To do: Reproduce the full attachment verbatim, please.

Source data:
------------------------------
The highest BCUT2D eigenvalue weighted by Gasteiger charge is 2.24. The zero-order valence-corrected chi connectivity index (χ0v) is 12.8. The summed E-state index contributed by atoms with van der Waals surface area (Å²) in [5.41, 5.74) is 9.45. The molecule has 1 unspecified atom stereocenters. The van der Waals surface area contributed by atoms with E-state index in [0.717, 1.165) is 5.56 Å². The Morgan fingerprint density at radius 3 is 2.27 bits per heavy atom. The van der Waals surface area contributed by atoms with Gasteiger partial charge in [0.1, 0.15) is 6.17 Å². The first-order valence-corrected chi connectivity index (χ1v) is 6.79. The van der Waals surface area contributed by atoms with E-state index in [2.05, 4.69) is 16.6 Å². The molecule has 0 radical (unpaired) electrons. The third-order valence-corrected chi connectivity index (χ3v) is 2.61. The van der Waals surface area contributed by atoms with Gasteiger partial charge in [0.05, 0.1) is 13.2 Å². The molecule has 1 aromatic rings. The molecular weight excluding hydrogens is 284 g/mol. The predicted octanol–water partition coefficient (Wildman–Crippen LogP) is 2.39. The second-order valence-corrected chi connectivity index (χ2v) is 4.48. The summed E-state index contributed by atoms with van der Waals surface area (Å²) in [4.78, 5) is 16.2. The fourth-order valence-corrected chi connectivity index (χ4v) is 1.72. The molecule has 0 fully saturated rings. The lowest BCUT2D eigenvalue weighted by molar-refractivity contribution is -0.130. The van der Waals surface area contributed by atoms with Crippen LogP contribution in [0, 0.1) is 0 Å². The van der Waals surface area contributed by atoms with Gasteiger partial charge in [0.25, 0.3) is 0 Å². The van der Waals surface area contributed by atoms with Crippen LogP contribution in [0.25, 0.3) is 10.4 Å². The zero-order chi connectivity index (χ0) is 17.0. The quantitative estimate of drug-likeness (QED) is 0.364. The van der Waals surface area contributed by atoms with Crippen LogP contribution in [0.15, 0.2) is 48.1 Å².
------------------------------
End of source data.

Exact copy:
The highest BCUT2D eigenvalue weighted by Gasteiger charge is 2.24. The zero-order valence-corrected chi connectivity index (χ0v) is 12.8. The summed E-state index contributed by atoms with van der Waals surface area (Å²) in [5.41, 5.74) is 9.45. The molecule has 1 unspecified atom stereocenters. The van der Waals surface area contributed by atoms with E-state index in [0.717, 1.165) is 5.56 Å². The Morgan fingerprint density at radius 3 is 2.27 bits per heavy atom. The van der Waals surface area contributed by atoms with Gasteiger partial charge in [0.1, 0.15) is 6.17 Å². The first-order valence-corrected chi connectivity index (χ1v) is 6.79. The van der Waals surface area contributed by atoms with E-state index in [2.05, 4.69) is 16.6 Å². The molecule has 0 radical (unpaired) electrons. The third-order valence-corrected chi connectivity index (χ3v) is 2.61. The van der Waals surface area contributed by atoms with Gasteiger partial charge in [0.05, 0.1) is 13.2 Å². The molecule has 1 aromatic rings. The molecular weight excluding hydrogens is 284 g/mol. The predicted octanol–water partition coefficient (Wildman–Crippen LogP) is 2.39. The second-order valence-corrected chi connectivity index (χ2v) is 4.48. The summed E-state index contributed by atoms with van der Waals surface area (Å²) in [4.78, 5) is 16.2. The fourth-order valence-corrected chi connectivity index (χ4v) is 1.72. The molecule has 0 fully saturated rings. The lowest BCUT2D eigenvalue weighted by molar-refractivity contribution is -0.130. The van der Waals surface area contributed by atoms with Crippen LogP contribution in [0, 0.1) is 0 Å². The van der Waals surface area contributed by atoms with Gasteiger partial charge in [0.25, 0.3) is 0 Å². The van der Waals surface area contributed by atoms with Crippen LogP contribution in [0.25, 0.3) is 10.4 Å². The zero-order chi connectivity index (χ0) is 17.0. The quantitative estimate of drug-likeness (QED) is 0.364. The van der Waals surface area contributed by atoms with Crippen LogP contribution in [0.15, 0.2) is 48.1 Å².